Yesterday (19 November), Germany’s Minister of Foreign Affairs, Heiko Maas, announced that there will now be a complete ban on all arms sales to Saudi Arabia (including exports that had already been approved by the German government). Furthermore, that Germany has initiated proceedings to impose travel bans on 18 Saudi Arabian nationals allegedly linked to the killing.
Last week (15 November), the US added 17 Saudi Arabian individuals to its Global Magnitsky sanctions list (Executive Order 13818) over “serious human rights abuse resulting from their roles in the killing of Jamal Khashoggi” (see previous blog).
Germany has announced that, until further notice, it will not be approving new arms exports to Saudi Arabia following the killing of journalist Jamal Khashoggi committed within the premises of the Saudi Consulate General in Istanbul. Germany has also urged other EU member states to follow suit. See Joint Statement from France, Germany, and the UK.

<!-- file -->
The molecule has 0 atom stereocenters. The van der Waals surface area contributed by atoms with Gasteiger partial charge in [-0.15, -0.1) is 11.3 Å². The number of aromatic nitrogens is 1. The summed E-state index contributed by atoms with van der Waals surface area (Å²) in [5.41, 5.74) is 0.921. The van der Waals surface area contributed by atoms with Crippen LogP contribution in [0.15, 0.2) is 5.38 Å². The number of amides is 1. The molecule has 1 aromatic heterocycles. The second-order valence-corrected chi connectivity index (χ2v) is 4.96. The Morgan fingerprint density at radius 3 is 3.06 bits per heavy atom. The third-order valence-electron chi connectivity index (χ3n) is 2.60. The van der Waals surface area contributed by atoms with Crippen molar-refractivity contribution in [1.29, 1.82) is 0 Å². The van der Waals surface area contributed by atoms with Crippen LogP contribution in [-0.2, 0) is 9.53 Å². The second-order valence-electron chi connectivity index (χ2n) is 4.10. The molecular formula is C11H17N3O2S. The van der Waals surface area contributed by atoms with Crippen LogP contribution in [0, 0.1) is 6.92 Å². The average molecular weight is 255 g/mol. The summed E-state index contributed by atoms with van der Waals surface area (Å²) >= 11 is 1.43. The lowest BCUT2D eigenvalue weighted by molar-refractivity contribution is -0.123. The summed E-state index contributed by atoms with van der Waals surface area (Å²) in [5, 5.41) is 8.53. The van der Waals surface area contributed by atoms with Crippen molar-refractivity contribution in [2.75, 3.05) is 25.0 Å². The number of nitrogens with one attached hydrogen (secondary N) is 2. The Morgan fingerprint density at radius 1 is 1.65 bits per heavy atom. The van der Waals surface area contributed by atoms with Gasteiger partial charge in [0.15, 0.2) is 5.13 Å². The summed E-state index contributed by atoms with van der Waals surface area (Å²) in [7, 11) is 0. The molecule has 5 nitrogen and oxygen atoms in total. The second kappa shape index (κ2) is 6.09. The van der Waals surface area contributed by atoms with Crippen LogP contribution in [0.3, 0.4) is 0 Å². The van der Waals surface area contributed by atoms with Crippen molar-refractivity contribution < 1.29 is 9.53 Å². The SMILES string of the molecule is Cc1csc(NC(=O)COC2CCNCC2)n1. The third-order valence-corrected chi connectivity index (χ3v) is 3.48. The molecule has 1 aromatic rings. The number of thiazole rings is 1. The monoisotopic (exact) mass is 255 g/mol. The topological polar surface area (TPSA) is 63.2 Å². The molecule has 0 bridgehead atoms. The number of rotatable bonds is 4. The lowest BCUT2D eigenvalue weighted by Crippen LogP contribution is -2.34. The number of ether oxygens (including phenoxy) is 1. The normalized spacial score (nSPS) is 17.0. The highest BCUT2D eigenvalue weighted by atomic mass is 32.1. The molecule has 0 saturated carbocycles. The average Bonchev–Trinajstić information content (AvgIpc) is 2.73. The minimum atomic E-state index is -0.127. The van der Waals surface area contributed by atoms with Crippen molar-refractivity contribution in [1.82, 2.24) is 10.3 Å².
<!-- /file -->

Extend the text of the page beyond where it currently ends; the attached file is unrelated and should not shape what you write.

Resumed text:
The EU will vote later this week on a parliamentary resolution on Mr Khashoggi’s killing, including whether targeted sanctions and an EU arms embargo ought to be imposed on Saudi Arabia.
Last week (5 October), EU Trade Commissioner Cecilia Malmström announced the EU’s response to the “human rights situation in Myanmar and Cambodia”.
In respect of Cambodia, the EU has given notice that it will launch the process of withdrawing Cambodia from the Everything But Arms (EBA) arrangement, which grants full tariff-free access to the European market for all exports, except arms and armaments.